Go the CHDC site for more details on how this piece of luck came about:
As I’ve said again and again: don’t take my word for it. Do the research yourself. So many Quebeckers are vehemently against horse slaughter but they haven’t got the time to do the research. So here are a few facts (and, all of these have already been listed under my Primers on Horse Slaughter right here on my blog. If the link doesn’t work, go to My Categories under Primers for Horse Slaughter).Read More
Tell the truth and shame the devil! Does anyone remember that old chestnut? That’s exactly what Sonja Meadows does in the attached video. The video (also on Youtube) was produced by Animals-Angels USA and was intended for general audiences, although some viewers have already alerted me that it is, in fact, disturbing…towards the end, just a little bit, not very but enough to make one cringe, etc. Les images sont peu perturbantes mais les ames sensibles sont averties. Remember that, according to the USDA’s own figures, nearly 92 per cent of horses sent to Canada for slaughter are young and healthy. What a waste when these horses could be recycled into the live horse industry–a vibrant and thriving industry here in Quebec…Read More
It’s not often I encounter someone whose IQ is so low that I consider their existence to be a waste of space. My definition of stupidity is: ”Stupidity is the unwillingness to learn” because I didn’t believe in “stupidity” per se. In this particular case, I’d also add one of my favourite quotes by the poet John Donne: ”No man is an island…ask not for whom the bell tolls, it tolls for thee.” I’ll explain shortly why that last quote is so relevant to this rant by a livestock owner who is only at the top of the food chain by accident of birth or, um species, and certainly not for any other saving grace. Note that the emotional, almost hysterical, tone adopted by this, um, writer is exactly what the pro slaughterers claim is what horse advocates indulge in…reminiscent of Anita Bryant or Pa Kettle (well, to be fair, Pa was thick but kind-hearted). Hmm…read on and decide for yourself. Then go on to read two responses, one from another farmer, and one from Animal Advocates of Michigan.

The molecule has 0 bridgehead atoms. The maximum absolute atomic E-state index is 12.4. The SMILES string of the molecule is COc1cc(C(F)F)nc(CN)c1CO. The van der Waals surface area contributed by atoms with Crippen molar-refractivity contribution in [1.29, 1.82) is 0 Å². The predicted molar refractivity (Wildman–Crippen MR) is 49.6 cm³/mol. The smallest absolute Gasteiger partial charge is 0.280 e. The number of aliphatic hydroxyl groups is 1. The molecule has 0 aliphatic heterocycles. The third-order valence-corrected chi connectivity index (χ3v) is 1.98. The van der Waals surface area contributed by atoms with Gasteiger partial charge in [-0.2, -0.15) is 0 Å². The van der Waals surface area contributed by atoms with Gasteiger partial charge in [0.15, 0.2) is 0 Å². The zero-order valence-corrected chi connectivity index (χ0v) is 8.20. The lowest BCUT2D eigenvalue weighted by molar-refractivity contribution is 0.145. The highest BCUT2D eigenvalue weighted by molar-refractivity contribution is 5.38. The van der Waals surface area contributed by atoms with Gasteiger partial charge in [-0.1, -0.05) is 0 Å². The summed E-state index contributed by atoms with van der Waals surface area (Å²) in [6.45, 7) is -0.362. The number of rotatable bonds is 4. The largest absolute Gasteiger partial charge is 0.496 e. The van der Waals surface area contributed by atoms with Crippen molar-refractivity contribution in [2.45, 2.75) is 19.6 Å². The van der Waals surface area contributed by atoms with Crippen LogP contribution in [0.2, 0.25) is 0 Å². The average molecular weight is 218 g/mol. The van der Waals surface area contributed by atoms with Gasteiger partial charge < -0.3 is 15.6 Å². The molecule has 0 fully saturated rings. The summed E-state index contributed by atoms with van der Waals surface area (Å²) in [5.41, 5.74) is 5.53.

In answer to a politely written Letter to the Editor of farmanddairy.com located in Salem, Ohio, he writes:Read More
The purpose of Section 33 of the Meat Inspection Act was to prevent the mixing of horsemeat with other meats rendered, prepared, packaged, labelled and sold to the consumer market. By repealing this section of the Act, Canada has jeopardized the food safety of its own citizens (see previous post called “Alert! Horse Apartheid”). This is a life-altering, backwards step by the CFIA which herein caters only to abattoir owners who don’t want to follow country-wide food safety regulations, and want to butcher horses in their own way. (For those of who read my book, Ground Manners, you’ll recall the part about “l’abattage au bout de la pelle” [slaughter at the end of a backhoe shovel]. This is where Quebec is headed by pandering to an industry which, rather than be left to its own devices, should, at all times, be monitored for food safety.)
Section 33 repealed as of October 2011 in the Meat Inspection Act of 1990 originally read thusly:
33. (1) Subject to subsections (2) and (3), during the time a food animal other than an equine animal is slaughtered at a registered establishment, a carcass of a food animal other than an equine animal is dressed at a registered establishment or a meat product derived from a food animal other than an equine animal is processed, packaged or labelled in a registered establishment, the registered establishment shall not at the same time contain a meat product derived from an equine animal and shall not thereafter be used for the slaughtering of an equine animal, the dressing of the carcass of an equine animal or the processing, packaging or labelling of a meat product derived from an equine animal unless
(a) all meat products derived from a food animal other than an equine animal have been removed from the registered establishment;
(b) the registered establishment has facilities that are suitable for handling equine animals and for the slaughtering of equine animals; and
(c) an inspector has certified that the registered establishment meets the requirements of paragraphs (a) and (b).
(2) The meat products required by paragraph (1)(a) to be removed from a registered establishment may be kept in the registered establishment if they are locked in a separate room under the control of an inspector.
(3) Where a meat product derived from an equine animal is processed in a registered establishment, a meat product derived from a food animal other than an equine animal may, for the purpose of being combined with the meat product of an equine animal, be kept in the registered establishment.
For those who haven’t read the text of why Section 33 and other sections were repealed (see link in prior post), the reason the government did this was to accommodate small business owners of abattoirs who cannot afford to meet the requirements of the CFIA’s policies and procedures. (Well then…why have a CFIA at all?)Read More
A dear friend just sent this to me: Amendments (as of Nov 9/11) made to the Meat Inspection Act of 1990 include repealing Section 33 which heretofore segregated the rendering of horsemeat from the rendering of other animal meat. If this is true, then the reason horsemeat had originally been kept separate will return: it will accidentally or by human error become mixed in with other meat products sold to consumers. Go here